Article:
Hopper, S.D., S. van Leeuwen, A.P. Brown & S.J. Patrick (1990). Western Australia's Endangered Flora and other plants under consideration for declaration. Perth, Western Australia: Department of Consrvation and Land Management.
IUCN (2001). IUCN Red List Categories and Criteria version 3.1. IUCN, Gland Switzerland.
Luu, R. & A. Brown (2004). Short-leaved Frankenia (Frankenia parvula) Interim Recovery Plan 2004-2004. Draft. Department of Conservation and Land Management, Western Australia.
Shepherd, D.P., G.R. Beeston & A.J.M. Hopkins (2002). Native vegetation in Western Australia : extent, type and status. Resource management technical report 249, Western Australia Department of Agriculture, South Perth.
Threatened Flora Seed Centre (TFSC) (2005). Records held in the Department of Conservation and Land Management's Threatened Flora Seed Centre database. Perth, Western Australia: Department of Conservation and Land Management.
Turcz (1854). Bull. Soc. Imp. Naturalistes Moscou.:368.
Western Australian Department of Conservation and Land Management (WA CALM) (2005). Records held in CALM's Declared Flora Database and Rare flora files. Perth, Western Australia: WA CALM.
Western Australian Herbarium (2005). FloraBase - The Western Australian Flora. [Online]. Perth, Western Australia: Department of Conservation and Land Management. Available from: http://florabase.calm.wa.gov.au/.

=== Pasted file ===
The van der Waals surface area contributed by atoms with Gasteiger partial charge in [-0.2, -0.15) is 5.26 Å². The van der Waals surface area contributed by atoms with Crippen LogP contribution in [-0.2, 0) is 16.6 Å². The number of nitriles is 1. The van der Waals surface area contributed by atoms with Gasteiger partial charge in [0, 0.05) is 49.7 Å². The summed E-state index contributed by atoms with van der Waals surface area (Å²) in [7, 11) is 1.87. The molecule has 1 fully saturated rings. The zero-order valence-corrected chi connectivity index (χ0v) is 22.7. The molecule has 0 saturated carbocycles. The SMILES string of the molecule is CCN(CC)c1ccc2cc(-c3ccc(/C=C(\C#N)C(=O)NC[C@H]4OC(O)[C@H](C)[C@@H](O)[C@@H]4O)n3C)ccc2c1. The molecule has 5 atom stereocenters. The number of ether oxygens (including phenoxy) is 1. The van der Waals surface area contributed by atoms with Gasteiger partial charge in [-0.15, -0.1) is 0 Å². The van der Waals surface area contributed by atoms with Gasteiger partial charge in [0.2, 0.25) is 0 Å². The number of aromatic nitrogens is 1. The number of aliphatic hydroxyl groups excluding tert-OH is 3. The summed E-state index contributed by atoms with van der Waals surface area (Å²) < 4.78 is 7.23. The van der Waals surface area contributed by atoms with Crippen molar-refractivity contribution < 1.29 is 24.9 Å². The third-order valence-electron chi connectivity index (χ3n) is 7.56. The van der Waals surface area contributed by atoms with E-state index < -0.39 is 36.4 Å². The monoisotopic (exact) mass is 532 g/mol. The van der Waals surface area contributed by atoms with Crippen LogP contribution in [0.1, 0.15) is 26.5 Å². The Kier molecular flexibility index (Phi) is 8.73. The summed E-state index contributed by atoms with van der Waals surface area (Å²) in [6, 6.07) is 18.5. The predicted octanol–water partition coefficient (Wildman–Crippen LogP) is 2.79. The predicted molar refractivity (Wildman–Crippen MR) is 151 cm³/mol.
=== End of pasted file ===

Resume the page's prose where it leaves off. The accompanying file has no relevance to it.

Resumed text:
This database is designed to provide statutory, biological and ecological information on species and ecological communities, migratory species, marine species, and species and species products subject to international trade and commercial use protected under the Environment Protection and Biodiversity Conservation Act 1999 (the EPBC Act). It has been compiled from a range of sources including listing advice, recovery plans, published literature and individual experts. While reasonable efforts have been made to ensure the accuracy of the information, no guarantee is given, nor responsibility taken, by the Commonwealth for its accuracy, currency or completeness. The Commonwealth does not accept any responsibility for any loss or damage that may be occasioned directly or indirectly through the use of, or reliance on, the information contained in this database. The information contained in this database does not necessarily represent the views of the Commonwealth. This database is not intended to be a complete source of information on the matters it deals with. Individuals and organisations should consider all the available information, including that available from other sources, in deciding whether there is a need to make a referral or apply for a permit or exemption under the EPBC Act.
Citation: Department of the Environment (2014). Frankenia parvula in Species Profile and Threats Database, Department of the Environment, Canberra. Available from: http://www.environment.gov.au/sprat. Accessed Mon, 17 Mar 2014 05:11:13 +1100.